It was the perfect analogy from a man who feels just as comfortable in the great outdoors as he does in the face-off circle.
"I've milked this cow as long as it's been able to milk," Mike Fisher said with a laugh on Saturday at Bridgestone Arena. "It's bone dry."
After coming out of retirement to rejoin the Predators for one more run, it was Fisher's way of confirming his NHL career as a player has indeed come to an end as he and the rest of his teammates cleaned out their lockers for the summer.
Across 18 seasons with the Preds and Ottawa Senators, Fisher finishes with 1,104 games played, 278 goals and 311 assists, good for 589 points, with 429 of those games and 241 points coming in Nashville in his final eight NHL campaigns.
After initially retiring following the 2016-17 season, Fisher made the decision to begin skating and training once more with the intention of coming back to play and do whatever he could to help the Predators collect just two more victories than they did last season on their way to the Stanley Cup Final.
Of course, this season ended sooner than anyone could have expected - including Fisher - who was left feeling disappointed, especially due to the fact that a lower-body injury kept him out of a seventh and final game against Winnipeg just two nights ago. Still, there were no regrets from the man who served as Nashville's captain just one season ago.
"You don't want be cleaning out your locker in May, there's no question," Fisher said. "But I had a great three months, I enjoyed every minute of it. I enjoyed coming to work with these guys and it was a great group of people, from the players to the whole organization and staff. I'm glad I came back. It was awesome and obviously disappointing, but that's the way it goes sometimes. I know this team will learn and grow and be better and there's a lot to look forward to."
Video: Fisher announces retirement after comeback to Preds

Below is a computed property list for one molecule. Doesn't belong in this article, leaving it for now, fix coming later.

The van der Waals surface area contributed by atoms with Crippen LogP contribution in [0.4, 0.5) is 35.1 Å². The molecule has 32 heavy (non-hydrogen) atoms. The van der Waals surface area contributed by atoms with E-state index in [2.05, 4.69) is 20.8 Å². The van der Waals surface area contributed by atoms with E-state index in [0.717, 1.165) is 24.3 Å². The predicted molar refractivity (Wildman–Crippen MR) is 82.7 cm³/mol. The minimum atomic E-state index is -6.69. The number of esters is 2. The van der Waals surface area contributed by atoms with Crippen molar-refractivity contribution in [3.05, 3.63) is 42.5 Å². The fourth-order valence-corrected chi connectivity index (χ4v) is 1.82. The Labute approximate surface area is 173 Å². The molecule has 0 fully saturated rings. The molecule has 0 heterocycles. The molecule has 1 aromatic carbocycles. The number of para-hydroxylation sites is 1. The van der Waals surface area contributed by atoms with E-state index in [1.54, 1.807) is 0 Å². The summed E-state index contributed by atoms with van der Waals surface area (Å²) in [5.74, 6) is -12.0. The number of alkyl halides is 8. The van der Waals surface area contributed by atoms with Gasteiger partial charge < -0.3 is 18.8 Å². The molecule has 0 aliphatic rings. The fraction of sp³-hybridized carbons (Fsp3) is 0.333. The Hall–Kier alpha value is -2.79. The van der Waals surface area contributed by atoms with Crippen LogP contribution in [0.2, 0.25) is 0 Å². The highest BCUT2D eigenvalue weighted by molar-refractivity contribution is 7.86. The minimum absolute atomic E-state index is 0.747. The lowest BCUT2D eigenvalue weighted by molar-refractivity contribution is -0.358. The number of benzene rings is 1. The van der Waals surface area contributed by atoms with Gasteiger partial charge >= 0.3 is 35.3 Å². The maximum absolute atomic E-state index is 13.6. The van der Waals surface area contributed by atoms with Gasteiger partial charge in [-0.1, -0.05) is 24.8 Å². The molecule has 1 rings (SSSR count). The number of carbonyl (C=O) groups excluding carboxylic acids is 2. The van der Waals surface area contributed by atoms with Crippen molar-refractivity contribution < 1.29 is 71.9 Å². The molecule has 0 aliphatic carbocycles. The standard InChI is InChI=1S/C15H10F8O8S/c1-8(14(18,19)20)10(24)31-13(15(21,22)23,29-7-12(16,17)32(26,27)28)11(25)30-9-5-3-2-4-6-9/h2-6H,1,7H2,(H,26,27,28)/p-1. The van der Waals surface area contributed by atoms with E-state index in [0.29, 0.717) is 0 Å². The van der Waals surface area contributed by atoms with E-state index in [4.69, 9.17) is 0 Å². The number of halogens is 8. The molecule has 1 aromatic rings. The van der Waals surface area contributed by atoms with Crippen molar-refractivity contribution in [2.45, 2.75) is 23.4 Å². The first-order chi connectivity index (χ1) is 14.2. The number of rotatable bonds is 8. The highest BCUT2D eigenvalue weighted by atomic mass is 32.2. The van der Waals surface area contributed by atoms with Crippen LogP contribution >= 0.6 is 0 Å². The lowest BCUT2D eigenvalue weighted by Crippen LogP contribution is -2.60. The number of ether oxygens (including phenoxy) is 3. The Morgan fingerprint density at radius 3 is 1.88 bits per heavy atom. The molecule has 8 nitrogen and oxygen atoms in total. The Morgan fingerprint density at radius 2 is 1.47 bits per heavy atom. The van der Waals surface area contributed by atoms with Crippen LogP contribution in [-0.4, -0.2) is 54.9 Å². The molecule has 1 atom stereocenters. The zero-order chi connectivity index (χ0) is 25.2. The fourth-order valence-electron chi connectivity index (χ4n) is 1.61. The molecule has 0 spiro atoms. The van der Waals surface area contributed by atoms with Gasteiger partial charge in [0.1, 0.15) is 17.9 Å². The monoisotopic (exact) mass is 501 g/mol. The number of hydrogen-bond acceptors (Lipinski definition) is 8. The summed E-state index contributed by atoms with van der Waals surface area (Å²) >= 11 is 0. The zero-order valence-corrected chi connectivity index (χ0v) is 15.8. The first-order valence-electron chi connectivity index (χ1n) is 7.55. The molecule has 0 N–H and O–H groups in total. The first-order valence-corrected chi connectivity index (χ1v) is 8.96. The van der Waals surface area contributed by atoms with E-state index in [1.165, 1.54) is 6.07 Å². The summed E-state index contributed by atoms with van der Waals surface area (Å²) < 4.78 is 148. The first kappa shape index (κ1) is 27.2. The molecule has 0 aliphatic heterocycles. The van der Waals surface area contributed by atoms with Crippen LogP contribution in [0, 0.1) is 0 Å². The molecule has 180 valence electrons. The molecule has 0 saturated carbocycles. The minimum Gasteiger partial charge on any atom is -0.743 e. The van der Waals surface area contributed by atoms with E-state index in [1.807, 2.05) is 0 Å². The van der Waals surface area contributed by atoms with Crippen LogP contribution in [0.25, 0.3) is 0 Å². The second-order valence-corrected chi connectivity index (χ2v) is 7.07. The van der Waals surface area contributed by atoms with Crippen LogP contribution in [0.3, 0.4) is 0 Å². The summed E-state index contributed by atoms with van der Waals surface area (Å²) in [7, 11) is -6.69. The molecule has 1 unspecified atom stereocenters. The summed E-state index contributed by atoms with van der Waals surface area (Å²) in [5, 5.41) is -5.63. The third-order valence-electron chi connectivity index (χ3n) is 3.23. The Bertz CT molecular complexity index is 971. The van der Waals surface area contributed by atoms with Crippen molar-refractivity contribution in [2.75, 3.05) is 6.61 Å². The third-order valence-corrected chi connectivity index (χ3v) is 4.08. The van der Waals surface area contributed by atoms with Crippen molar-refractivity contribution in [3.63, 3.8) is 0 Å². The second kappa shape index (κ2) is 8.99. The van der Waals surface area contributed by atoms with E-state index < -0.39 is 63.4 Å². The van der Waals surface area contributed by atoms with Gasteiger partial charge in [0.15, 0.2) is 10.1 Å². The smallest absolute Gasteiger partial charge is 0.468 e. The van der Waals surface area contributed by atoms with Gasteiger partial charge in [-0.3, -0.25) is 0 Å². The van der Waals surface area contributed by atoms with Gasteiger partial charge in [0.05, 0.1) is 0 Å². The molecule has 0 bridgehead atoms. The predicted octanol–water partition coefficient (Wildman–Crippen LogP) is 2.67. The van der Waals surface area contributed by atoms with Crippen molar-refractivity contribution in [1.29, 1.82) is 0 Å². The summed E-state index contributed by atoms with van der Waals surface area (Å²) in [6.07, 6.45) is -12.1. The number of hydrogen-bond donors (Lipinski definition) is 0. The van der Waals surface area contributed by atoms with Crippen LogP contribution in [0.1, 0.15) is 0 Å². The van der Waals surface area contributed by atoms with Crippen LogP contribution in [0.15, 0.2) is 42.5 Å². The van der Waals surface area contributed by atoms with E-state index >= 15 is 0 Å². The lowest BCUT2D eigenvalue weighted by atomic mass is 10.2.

When asked of his future plans, Fisher didn't close the door on a possible front-office role with the Predators somewhere down the line, but he added those conversations, if they were to ever happen, may still be a way off.
For now, he'll go back to what he loves doing most - being a husband and a father. There will undoubtedly be some outdoorsman activities mixed in, as well as keeping up with the Predators, too. Fisher knows this team will still have a number of years with the core group intact to try for some additional runs at Lord Stanley's Cup, something he has no doubt can happen once more.
"This team is going to have a chance for a number of years," Fisher said. "There's no question that the guys in the locker room and this organization is going to do everything it can [to continue winning]. That's a great group, and I think it's so hard to win, but I think this team has put together something special for sure."
As he walks away for the second and final time, Fisher knows he'll miss the camaraderie in the locker room, the road trips with the guys, everything that comes with being a professional hockey player.
And with one final question to answer, Fisher made sure to thank the fans who have supported his teammates through thick and thin, who have made playing hockey in this city what it is today.
It might be those nights in Smashville that Fisher will miss the most.
"There's still a lot to be thankful for, and as players, this speaks for every guy in the room and how grateful we are for the fans and the city," Fisher said. "Everyone loves this city, loves playing here. We have so much to be thankful for and we appreciate their support."